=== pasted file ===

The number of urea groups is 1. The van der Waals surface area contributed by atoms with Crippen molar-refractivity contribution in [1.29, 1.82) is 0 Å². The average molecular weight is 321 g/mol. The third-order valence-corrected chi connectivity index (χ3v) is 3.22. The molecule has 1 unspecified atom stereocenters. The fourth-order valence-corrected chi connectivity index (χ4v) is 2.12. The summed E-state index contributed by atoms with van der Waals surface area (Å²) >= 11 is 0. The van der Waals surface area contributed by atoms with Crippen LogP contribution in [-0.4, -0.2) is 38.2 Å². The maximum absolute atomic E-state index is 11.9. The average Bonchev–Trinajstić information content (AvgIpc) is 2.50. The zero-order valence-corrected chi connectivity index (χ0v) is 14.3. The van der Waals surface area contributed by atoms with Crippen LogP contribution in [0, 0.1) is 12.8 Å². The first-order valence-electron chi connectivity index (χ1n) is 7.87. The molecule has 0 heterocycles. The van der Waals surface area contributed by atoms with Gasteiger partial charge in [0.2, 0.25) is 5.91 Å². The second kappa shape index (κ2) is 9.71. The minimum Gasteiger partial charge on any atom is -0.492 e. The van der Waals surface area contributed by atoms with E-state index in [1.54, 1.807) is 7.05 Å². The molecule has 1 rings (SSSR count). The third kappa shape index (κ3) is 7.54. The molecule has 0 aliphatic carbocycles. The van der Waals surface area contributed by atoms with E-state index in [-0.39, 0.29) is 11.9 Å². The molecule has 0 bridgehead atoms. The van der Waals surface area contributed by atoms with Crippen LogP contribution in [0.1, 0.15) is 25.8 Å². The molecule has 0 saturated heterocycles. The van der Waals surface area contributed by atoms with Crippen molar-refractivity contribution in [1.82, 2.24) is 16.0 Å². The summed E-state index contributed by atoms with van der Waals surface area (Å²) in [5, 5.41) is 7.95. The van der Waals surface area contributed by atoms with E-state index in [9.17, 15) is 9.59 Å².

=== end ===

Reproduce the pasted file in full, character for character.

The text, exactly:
The number of urea groups is 1. The van der Waals surface area contributed by atoms with Crippen molar-refractivity contribution in [1.29, 1.82) is 0 Å². The average molecular weight is 321 g/mol. The third-order valence-corrected chi connectivity index (χ3v) is 3.22. The molecule has 1 unspecified atom stereocenters. The fourth-order valence-corrected chi connectivity index (χ4v) is 2.12. The summed E-state index contributed by atoms with van der Waals surface area (Å²) >= 11 is 0. The van der Waals surface area contributed by atoms with Crippen LogP contribution in [-0.4, -0.2) is 38.2 Å². The maximum absolute atomic E-state index is 11.9. The average Bonchev–Trinajstić information content (AvgIpc) is 2.50. The zero-order valence-corrected chi connectivity index (χ0v) is 14.3. The van der Waals surface area contributed by atoms with Crippen LogP contribution in [0, 0.1) is 12.8 Å². The first-order valence-electron chi connectivity index (χ1n) is 7.87. The molecule has 0 heterocycles. The van der Waals surface area contributed by atoms with Gasteiger partial charge in [0.2, 0.25) is 5.91 Å². The second kappa shape index (κ2) is 9.71. The minimum Gasteiger partial charge on any atom is -0.492 e. The van der Waals surface area contributed by atoms with E-state index in [1.54, 1.807) is 7.05 Å². The molecule has 1 rings (SSSR count). The third kappa shape index (κ3) is 7.54. The molecule has 0 aliphatic carbocycles. The van der Waals surface area contributed by atoms with E-state index in [-0.39, 0.29) is 11.9 Å². The molecule has 0 bridgehead atoms. The van der Waals surface area contributed by atoms with Crippen LogP contribution in [0.1, 0.15) is 25.8 Å². The molecule has 0 saturated heterocycles. The van der Waals surface area contributed by atoms with Crippen molar-refractivity contribution in [1.82, 2.24) is 16.0 Å². The summed E-state index contributed by atoms with van der Waals surface area (Å²) in [5, 5.41) is 7.95. The van der Waals surface area contributed by atoms with E-state index in [9.17, 15) is 9.59 Å².